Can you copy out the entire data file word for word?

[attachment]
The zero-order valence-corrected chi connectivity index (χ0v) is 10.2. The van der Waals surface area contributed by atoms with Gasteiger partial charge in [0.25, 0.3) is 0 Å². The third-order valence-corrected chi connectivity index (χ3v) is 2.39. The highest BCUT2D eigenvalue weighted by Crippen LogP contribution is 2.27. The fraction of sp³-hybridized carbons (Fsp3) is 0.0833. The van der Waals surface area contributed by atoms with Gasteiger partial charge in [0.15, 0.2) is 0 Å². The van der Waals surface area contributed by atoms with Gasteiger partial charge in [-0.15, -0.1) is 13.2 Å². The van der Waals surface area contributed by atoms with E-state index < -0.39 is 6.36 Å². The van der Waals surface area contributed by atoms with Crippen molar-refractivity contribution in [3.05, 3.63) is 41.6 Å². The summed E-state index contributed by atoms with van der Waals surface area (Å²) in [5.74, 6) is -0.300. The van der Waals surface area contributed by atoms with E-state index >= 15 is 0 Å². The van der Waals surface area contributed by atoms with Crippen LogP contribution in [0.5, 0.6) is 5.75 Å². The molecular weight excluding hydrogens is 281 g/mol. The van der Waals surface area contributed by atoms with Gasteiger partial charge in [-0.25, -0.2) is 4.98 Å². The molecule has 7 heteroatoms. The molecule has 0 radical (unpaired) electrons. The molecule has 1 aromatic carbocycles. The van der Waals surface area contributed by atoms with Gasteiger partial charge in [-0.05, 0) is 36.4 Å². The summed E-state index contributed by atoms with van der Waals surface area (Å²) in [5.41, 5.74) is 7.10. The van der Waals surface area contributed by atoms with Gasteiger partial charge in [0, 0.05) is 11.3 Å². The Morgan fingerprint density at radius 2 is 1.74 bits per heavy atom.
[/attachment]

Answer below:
The zero-order valence-corrected chi connectivity index (χ0v) is 10.2. The van der Waals surface area contributed by atoms with Gasteiger partial charge in [0.25, 0.3) is 0 Å². The third-order valence-corrected chi connectivity index (χ3v) is 2.39. The highest BCUT2D eigenvalue weighted by Crippen LogP contribution is 2.27. The fraction of sp³-hybridized carbons (Fsp3) is 0.0833. The van der Waals surface area contributed by atoms with Gasteiger partial charge in [0.15, 0.2) is 0 Å². The van der Waals surface area contributed by atoms with Gasteiger partial charge in [-0.15, -0.1) is 13.2 Å². The van der Waals surface area contributed by atoms with E-state index < -0.39 is 6.36 Å². The van der Waals surface area contributed by atoms with Crippen molar-refractivity contribution in [3.05, 3.63) is 41.6 Å². The summed E-state index contributed by atoms with van der Waals surface area (Å²) in [5.74, 6) is -0.300. The van der Waals surface area contributed by atoms with E-state index >= 15 is 0 Å². The van der Waals surface area contributed by atoms with Crippen LogP contribution in [0.5, 0.6) is 5.75 Å². The molecular weight excluding hydrogens is 281 g/mol. The van der Waals surface area contributed by atoms with Gasteiger partial charge in [-0.25, -0.2) is 4.98 Å². The molecule has 7 heteroatoms. The molecule has 0 radical (unpaired) electrons. The molecule has 1 aromatic carbocycles. The van der Waals surface area contributed by atoms with Gasteiger partial charge in [-0.05, 0) is 36.4 Å². The summed E-state index contributed by atoms with van der Waals surface area (Å²) in [5.41, 5.74) is 7.10. The van der Waals surface area contributed by atoms with Gasteiger partial charge in [0, 0.05) is 11.3 Å². The Morgan fingerprint density at radius 2 is 1.74 bits per heavy atom.